Indiana’s win over Louisiana was a portrait of its ongoing development process
Near the end of the first half in Indiana’s win over Louisiana on Sunday night, there was a frantic sequence that Mike Woodson will likely mull over with his team in the coming days.
It started with the good. Freshman guard Tamar Bates, despite being hounded, somehow knocked down an elbow jumper. Then, as a Louisiana player took the ball up the court, Jordan Geronimo poked it free from behind. Khristian Lander scooped up the ball and laid it in with his left hand.
Then there was the bad. On the following possession, Geronimo sold out for a steal and got dusted. Bates had too much momentum in his help defense and hacked Louisiana’s Durey Cadwell, who converted an and-one. On Indiana’s ensuing possession, Geronimo was called for a moving screen. He dropped his head in frustration.
While it was clear Louisiana was undoubtedly overmatched, here lies the essence of where Indiana stands four contests into the season. Indiana is very much a team still learning to play with each other. They’ve shown significant promise, while also making a handful of mistakes. Both can be true simultaneously. On Sunday, Indiana’s 76-44 drubbing of Louisiana was a portrait of the team’s continued growing process.
In the next few days, Woodson will sit down with his team and use Sunday’s win as a way to learn.
“The beauty about the film is it don’t lie,” Woodson said. “It points right to what you are trying to get across to the player, good or bad. So we’ll break this tape down, and if I got to go turnover by turnover, they are going to see it and know about it.”
Defensively, Indiana held Louisiana to a horrendous shooting night. Louisiana’s 14 first-half points were the lowest total Indiana had allowed since 2013. The Ragin’ Cajuns finished the night shooting a putrid 19 percent from the field and 10 percent on 3s. Louisiana entered the day averaging 77 points. On Sunday, that was nearly cut in half.
There were also, however, glaring mistakes. Indiana gave up 21 offensive rebounds, leading to 11 second-chance points, which could have very well been more against a more capable opponent. There were also moments where Indiana proved incapable of guarding without fouling. The Hoosiers racked up 25 fouls, although The Ragin’ Cajuns only converted on 14-of-24 from the line.
Offensively, there was a lot to like from a shooting efficiency standpoint. The Hoosiers shot 54 percent from the floor, 53 percent from on 3s and 77 percent from the free throw line. In recent seasons, shooting has been the weak spot for Indiana. If the Hoosiers continue to shoot at this rate, it will be increasingly difficult to beat them.
Much of this can be attributed to the production of Parker Stewart and Miller Kopp. Both were brought to Indiana for the sole purpose of providing shooting. In Indiana’s first three games, though, the duo had struggled, shooting a combined 5-of-19 from distance. But on Sunday, they combined for 8-of-10 from the field and 5-of-6 from deep for 23 points, 16 of which were from Stewart.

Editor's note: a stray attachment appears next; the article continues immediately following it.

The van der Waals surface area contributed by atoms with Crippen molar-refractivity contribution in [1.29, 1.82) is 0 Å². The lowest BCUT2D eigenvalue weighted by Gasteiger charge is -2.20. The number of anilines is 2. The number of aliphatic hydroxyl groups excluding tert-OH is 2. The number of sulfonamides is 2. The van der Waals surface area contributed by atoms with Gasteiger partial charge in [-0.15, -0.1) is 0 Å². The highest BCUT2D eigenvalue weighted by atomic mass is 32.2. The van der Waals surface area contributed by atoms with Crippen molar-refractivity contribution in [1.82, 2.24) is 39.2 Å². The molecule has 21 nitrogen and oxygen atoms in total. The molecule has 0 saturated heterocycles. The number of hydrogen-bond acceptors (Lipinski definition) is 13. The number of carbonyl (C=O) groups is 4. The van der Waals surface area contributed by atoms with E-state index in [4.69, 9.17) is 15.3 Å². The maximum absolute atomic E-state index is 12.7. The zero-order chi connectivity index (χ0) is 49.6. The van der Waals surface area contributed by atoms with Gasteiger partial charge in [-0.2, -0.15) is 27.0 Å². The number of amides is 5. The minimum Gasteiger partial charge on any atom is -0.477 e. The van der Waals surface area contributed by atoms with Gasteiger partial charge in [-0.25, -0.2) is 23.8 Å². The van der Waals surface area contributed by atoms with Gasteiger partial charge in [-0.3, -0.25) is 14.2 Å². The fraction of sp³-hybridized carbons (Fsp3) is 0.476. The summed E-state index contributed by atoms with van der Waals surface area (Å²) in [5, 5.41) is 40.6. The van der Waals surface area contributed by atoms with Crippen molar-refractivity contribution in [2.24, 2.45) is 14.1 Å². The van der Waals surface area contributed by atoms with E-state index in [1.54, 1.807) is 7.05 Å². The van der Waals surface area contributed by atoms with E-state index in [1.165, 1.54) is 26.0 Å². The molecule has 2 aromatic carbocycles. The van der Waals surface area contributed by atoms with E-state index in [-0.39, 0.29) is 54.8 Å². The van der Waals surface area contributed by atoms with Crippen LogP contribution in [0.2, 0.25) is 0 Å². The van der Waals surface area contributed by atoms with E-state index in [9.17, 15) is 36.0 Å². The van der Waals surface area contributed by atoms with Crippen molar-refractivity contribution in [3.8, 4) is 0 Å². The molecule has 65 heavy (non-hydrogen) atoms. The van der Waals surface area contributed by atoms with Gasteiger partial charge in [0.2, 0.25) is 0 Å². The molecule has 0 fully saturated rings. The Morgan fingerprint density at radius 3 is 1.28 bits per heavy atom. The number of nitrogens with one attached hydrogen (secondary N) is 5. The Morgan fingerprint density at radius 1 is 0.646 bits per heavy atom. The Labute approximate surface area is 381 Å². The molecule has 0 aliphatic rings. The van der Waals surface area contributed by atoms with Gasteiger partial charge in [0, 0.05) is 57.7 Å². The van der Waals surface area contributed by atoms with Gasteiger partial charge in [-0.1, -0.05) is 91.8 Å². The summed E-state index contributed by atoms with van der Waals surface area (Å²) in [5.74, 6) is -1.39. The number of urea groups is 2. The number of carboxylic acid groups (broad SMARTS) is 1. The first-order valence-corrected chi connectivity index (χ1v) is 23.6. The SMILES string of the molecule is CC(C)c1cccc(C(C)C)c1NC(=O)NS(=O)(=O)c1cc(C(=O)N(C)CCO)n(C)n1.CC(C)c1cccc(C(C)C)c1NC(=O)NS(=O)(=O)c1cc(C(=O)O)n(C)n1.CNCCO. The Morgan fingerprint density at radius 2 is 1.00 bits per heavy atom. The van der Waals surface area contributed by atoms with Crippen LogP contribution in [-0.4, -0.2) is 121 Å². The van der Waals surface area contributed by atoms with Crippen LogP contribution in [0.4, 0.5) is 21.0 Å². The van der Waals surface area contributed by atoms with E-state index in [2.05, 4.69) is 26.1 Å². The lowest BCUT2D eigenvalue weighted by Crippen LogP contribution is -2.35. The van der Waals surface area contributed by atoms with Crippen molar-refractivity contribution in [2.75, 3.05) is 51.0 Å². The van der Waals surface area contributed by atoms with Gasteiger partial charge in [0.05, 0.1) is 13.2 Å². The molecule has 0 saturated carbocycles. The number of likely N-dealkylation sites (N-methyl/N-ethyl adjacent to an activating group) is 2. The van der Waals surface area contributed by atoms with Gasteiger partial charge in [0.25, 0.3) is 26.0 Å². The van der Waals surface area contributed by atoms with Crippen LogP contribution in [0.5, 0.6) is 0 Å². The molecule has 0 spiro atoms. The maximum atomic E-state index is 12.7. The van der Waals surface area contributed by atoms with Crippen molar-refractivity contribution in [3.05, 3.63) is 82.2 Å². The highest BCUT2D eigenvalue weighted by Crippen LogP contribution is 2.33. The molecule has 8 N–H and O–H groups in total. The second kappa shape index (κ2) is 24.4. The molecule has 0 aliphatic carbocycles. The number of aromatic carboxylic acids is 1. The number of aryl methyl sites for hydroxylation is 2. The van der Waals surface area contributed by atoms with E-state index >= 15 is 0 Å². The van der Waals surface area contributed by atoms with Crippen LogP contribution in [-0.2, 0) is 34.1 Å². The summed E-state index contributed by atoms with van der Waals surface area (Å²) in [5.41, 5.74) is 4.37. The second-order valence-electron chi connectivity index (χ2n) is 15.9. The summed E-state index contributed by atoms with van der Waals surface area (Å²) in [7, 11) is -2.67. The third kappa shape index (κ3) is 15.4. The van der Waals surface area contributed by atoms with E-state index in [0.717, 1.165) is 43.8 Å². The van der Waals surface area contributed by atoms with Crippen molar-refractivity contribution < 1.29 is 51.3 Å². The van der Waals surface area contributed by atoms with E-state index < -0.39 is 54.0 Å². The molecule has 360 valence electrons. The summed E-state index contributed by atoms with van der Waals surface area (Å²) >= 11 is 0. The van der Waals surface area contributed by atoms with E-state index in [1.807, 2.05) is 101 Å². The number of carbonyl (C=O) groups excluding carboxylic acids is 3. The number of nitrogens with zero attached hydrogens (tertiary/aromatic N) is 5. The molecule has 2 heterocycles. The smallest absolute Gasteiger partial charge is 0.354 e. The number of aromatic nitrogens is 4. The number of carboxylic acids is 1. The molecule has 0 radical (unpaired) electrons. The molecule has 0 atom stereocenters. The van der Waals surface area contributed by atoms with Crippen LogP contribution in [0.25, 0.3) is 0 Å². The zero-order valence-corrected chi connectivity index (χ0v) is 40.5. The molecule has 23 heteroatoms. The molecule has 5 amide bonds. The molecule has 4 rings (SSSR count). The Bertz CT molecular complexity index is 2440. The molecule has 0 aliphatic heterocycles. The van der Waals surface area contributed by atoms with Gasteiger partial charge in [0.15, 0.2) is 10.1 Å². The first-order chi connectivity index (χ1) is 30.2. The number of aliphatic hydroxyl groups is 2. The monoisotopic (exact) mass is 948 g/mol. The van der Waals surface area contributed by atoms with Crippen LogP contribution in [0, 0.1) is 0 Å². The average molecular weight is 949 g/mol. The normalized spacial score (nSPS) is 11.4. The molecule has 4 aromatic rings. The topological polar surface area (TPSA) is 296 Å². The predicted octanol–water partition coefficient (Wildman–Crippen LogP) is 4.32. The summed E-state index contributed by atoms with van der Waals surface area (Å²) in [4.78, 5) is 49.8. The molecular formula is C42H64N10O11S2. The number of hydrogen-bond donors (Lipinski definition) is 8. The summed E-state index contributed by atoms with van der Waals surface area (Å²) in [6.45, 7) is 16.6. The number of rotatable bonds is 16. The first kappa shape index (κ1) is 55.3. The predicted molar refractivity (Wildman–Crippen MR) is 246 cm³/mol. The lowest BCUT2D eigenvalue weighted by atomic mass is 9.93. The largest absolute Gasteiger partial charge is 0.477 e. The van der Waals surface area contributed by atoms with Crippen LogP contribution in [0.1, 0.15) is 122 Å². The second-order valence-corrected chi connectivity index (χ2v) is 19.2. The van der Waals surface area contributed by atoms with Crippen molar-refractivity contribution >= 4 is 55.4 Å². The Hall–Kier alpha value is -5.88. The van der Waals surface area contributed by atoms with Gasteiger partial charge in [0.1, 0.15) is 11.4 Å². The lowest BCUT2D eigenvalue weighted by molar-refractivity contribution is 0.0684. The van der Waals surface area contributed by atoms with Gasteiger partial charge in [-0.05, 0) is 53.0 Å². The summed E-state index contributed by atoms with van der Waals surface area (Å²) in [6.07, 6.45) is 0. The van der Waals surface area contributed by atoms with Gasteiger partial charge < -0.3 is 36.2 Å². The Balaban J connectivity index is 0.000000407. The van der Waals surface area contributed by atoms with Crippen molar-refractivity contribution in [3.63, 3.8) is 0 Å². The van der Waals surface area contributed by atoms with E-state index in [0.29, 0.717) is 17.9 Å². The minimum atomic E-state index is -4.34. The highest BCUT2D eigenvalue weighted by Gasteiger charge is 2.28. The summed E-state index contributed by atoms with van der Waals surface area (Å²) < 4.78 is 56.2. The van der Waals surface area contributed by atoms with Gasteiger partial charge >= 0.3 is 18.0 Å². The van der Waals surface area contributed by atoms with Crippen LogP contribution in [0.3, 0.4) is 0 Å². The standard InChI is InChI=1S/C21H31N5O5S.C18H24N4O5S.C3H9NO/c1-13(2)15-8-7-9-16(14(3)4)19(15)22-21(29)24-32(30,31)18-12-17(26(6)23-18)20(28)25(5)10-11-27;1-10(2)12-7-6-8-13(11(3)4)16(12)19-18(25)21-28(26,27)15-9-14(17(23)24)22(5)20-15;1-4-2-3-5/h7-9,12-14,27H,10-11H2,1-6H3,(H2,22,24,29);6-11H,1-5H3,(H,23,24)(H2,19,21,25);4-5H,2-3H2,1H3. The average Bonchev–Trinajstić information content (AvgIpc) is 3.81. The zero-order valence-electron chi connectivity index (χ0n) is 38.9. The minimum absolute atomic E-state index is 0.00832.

It wasn’t only Kopp and Stewart, but also complementary members off the bench. Lander and Bates combined for 19 points. Michael Durr and Geronimo played meaningful minutes. In all, Indiana had 32 bench points. Last season, there was rarely consistent production from the bench. But Indiana’s bench has been active in its first four games. If this can be sustained, it will take a significant amount of pressure off of Trayce Jackson-Davis.
“I like the progress of our ball club because I think guys are committed individually and they’re a ball team,” Woodson said. “And that’s important when you’re trying to build winning ways.”
At the same time, though, Indiana turned the ball over at a concerning rate. They committed 27 turnovers, prompting Lander postgame to say “that’s pretty unacceptable.” Many of them too were silly mistakes like Geronimo’s moving screen or late in the second half when Bates couldn’t decide between a pump fake and a dribble.
Some of this responsibility lies on the shoulders of Indiana’s point guards which, as a position group, was a question mark coming into the season and even moreso without Rob Phinisee on Sunday. Against Louisiana, there was both good and bad between Xavier Johnson and Lander, like Indiana as a whole.
In the first seven minutes, Johnson had zero points, three turnovers and two fouls. In the second half, though, Johnson’s production flipped, as he dished out six assists to just one turnover. Similarly, Lander had four turnovers, some of which were a matter of him trying to force it. But he also had six assists, six rebounds and an efficient 3-of-6 shooting from the field, showing significant progress from last season. In total, though, the duo committed eight turnovers.
“It’s good to play with great pace, but you can’t turn the ball over,” Woodson said. “You got to get shots. That’s the beauty about running your offense. You run the offense to get good shots, not give it back to them where you got to go play defense.”
This is the type of tangible evidence that Woodson can show to his team in hopes that it will pay off down the road. The Hoosiers have two more games to continue fine-tuning against lower-tier opponents before heading to Syracuse in what will be a massive road test. What is encouraging, though, is Indiana is 4-0 and it is obvious that aren’t anywhere near their potential.
For Woodson, it won’t only be teaching through film, though. The turnovers will be paid for.
“It’s a lot of running that’s got to take place tomorrow,” Woodson said.